Boreang Campground in the Grampians; away from the crowds

After spending over a week in the North and East part of the Grampians, we decided to head to the more remote parts of the Grampians and see what it had to offer. Boreang Campground was our first choice, with it being easily accessible, close to a number of Grampians 4WD tracks and being suitable for our hybrid camper trailer.

Our camp site at Boreang Campground
Our camp site at Boreang Campground in the Grampians

Where is Boreang Campground?

Boreang Campground is only about 25 minutes from Halls Gap, and it follows the gravel roads that you can see from the Balconies walk. It’s not too far from Moora Moora reservoir, and is close to a number of the Western Grampians 4WD tracks.

Grampians National Park Map
One of the better maps of the Grampians National Parks, showing a heap of different places including Boreang

How can you get there?

There’s a heap of ways that you can get to Boreang Campground, and we spent a bit of time trying to work out how we’d be able to take our Hybrid camper in, which we go into below.

The quickest, and fastest way is to head up Mount Victory Road from Halls Gap and back down Glenelg River Road.

You can enter from the south as well, on Glenelg River Road, or you can enter from the East and West as well, along Lodge Road, or a number of 4WD tracks.

Can you take Caravans and 2WD vehicles to Boreang Campground?

Boreang Campground is setup for 2WD and Caravan access, but we had read a number of comments, and saw a few signs that indicate you are limited in the ways to access Boreang Campground with a caravan, so I did some more investigation.

Glenelg River Road is suitable for 2WD vehicles in either direction, including coming down the hill from the top of Halls Gap. If you have a caravan though, there’s a sign at the bottom of Halls Gap that says Caravans may not be suitable for this road (which is the windy, steep bitumen one called Mount Victory Road), and then there’s another sign at the turn off to Glenelg River Road.

I rang Parks Victoria to confirm we’d be OK taking our Hybrid Camper, as its not big enough to be classified as a caravan (despite being registered as one; go figure), and they said it would be fine.

Driving to Boreang from Halls Gap
The track from Mt Victory down Glenelg River Road to Boreang is narrow, steep and no good for caravans

The actual road is often not wide enough for two vehicles, and in many places barely wide enough, so the signs are correct. You could tow a caravan down there, but its super steep, and if you met someone coming the other way you’d both be in a world of pain. My suggestion then, is to tow your vans in from the south!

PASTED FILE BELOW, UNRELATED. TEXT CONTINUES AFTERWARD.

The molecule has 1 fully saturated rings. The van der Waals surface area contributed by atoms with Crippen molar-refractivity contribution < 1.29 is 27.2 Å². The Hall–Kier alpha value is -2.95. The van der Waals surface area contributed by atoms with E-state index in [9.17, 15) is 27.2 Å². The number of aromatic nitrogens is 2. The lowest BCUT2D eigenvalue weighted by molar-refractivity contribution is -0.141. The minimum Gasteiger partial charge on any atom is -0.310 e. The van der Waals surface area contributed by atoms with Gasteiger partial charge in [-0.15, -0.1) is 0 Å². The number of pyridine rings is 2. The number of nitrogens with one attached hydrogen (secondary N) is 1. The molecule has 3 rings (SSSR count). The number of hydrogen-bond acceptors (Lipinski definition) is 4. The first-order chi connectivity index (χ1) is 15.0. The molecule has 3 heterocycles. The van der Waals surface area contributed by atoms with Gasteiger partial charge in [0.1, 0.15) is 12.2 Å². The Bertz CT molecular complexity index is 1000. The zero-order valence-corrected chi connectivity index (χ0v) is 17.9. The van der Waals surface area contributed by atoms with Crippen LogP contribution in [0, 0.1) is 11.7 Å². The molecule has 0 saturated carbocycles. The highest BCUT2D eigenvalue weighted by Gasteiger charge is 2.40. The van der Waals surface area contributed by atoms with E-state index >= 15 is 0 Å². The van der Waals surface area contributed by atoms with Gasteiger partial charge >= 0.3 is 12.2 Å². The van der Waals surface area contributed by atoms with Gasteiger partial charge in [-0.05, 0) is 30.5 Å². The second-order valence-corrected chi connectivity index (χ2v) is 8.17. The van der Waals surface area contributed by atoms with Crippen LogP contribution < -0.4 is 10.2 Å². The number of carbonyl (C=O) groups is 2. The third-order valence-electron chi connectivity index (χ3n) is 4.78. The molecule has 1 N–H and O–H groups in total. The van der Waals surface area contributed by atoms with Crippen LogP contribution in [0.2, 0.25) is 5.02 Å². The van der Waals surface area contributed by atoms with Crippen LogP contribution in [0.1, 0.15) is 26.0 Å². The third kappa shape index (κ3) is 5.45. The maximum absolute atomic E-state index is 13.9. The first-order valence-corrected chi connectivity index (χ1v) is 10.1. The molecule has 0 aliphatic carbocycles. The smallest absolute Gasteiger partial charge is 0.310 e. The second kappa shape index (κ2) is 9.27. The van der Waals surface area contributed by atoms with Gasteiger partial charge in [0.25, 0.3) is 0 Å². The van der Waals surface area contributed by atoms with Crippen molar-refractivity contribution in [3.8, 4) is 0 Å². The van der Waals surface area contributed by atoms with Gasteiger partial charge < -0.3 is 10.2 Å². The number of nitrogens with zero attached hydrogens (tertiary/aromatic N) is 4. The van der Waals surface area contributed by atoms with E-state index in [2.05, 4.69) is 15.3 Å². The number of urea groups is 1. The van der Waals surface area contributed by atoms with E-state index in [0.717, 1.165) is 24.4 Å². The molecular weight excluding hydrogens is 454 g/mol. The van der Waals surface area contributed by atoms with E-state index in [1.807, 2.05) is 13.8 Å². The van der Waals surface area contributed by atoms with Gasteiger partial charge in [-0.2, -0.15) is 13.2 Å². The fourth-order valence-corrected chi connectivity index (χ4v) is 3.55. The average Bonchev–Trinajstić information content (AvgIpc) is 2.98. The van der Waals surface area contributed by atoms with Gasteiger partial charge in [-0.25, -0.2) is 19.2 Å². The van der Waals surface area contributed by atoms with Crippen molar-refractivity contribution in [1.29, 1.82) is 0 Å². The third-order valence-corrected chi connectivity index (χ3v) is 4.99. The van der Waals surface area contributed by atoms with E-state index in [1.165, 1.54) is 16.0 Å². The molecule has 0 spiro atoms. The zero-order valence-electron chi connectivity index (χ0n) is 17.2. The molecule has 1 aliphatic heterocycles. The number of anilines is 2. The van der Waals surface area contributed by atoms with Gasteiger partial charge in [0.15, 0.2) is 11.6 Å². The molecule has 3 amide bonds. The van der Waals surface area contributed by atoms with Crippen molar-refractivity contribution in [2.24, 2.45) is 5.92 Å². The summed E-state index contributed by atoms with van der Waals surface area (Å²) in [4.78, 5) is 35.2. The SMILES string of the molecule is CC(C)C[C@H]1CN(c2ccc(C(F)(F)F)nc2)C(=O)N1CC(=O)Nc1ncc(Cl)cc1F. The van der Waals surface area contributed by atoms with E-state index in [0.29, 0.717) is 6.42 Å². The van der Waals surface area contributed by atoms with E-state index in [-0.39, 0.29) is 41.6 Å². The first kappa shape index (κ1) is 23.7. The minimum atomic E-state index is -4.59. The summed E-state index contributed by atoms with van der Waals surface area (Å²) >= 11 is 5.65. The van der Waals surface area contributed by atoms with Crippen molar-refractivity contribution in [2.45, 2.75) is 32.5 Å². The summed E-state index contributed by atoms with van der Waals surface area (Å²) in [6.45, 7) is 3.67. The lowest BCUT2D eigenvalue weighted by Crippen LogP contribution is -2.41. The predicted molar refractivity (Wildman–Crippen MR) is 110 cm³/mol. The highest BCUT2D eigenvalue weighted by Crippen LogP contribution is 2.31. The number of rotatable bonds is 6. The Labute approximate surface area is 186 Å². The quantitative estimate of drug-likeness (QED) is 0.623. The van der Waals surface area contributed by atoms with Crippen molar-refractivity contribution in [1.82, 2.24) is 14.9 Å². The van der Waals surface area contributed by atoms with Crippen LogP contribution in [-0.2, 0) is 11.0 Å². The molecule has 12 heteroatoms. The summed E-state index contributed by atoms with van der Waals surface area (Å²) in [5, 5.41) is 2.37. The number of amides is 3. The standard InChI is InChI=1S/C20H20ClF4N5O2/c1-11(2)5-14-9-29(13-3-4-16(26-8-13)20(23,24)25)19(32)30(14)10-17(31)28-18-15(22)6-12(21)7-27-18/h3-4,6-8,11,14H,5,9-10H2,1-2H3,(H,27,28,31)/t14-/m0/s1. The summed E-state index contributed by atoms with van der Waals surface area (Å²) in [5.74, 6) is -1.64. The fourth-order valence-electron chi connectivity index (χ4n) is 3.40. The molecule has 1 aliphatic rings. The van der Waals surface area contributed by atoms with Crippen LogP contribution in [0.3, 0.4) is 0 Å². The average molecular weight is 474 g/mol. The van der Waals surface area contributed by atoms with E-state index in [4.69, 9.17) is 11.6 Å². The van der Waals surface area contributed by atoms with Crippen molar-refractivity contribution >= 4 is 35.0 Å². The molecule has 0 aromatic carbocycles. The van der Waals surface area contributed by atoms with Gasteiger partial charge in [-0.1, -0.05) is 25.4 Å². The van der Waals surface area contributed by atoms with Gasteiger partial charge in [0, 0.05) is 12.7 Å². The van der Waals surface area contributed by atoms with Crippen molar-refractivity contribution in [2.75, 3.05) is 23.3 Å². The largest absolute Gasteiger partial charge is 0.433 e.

One bay to pull over on Glenelg River Road
There were a tiny handful of places to pull over, otherwise meeting another vehicle would be a heap of fun from Halls Gap side
Access to Boreang Campground
The actual campground, and access from Glenelg River Road on the south is good

Keen to see more?

Here’s our vlog from our stay at Boreang, and the 4WD tracks nearby:

YouTube video

Leaving Boreang Campground

On the flip side of things, I wouldn’t recommend you tow anything too heavy or big back up Glenelg River Road to Mount Victory Road. I wouldn’t tow our Hybrid, as its just too steep, and I’m sure my automatic transmission would not like it very much.

Instead, we left heading south, and exited on the Glenelg River Road and out through Serra Road (which is also not ideal for towing up, but we were OK). You’d be better off going down Glenelg River Road all the way to Bullawin.

Phillip Island Track
If you had a camper or 4WD you could exit via Phillip Island 4WD track too, with ease

What amenities are there?

Boreang Campground has fire pits (some are shared), and toilets. We’d read of the toilets being smelly, but didn’t find that they had any odour at all, which was nice.

Toilets at Boreang Campground
The toilets at Boreang Campground were actually really good when we visited

Other than this, there are tables and an information sign, and that’s really about it. It’s certainly a much, much quieter camp ground than many of the others in the Grampians National Park, which was a great change.

Tent area at Boreang Campground
The tent camping area of Boreang Campground

What’s worth doing nearby?

There’s no specific attractions at Boreang Campground to do, or to walk to. Its just a nice bush camp, which means you need to either hike, or hop in your car to explore. The reservoir is good, as is Paddys Castle, and there’s a heap of 4WD tracks that you can do (if they are open and you have a suitable setup).

You can see a heap of aboriginal artwork further down, along with Burrong Falls, Billimina Shelter, Manja Shelter, Chimney Pots and Moora Moora Reservoir.

We had a ball exploring the Grampians
We loved Goat Track, which requires a 4WD but has amazing views

What does it cost at Boreang Campground?

Camping here is $15.70 per night, and you need to book in advance online to secure a spot as you’ll have zero reception at camp.

Boreang Campground prices
We’re pretty happy with the national park pricing in Victoria

Would we stay at Boreang Campground again?

Yep, we really liked this spot. Even in the middle of February it was nice and green, quiet, and a good base to check out some of the other spots in the Grampians National Park. We only saw a handful of vehicles over two days, and had about 6 others camp over the 2 nights, which made it really nice to relax at.

This part of the Grampians National Park is certainly less touristy, and much quieter.

Kookaburra at Boreang
Our primary visitor was a Kookaburra

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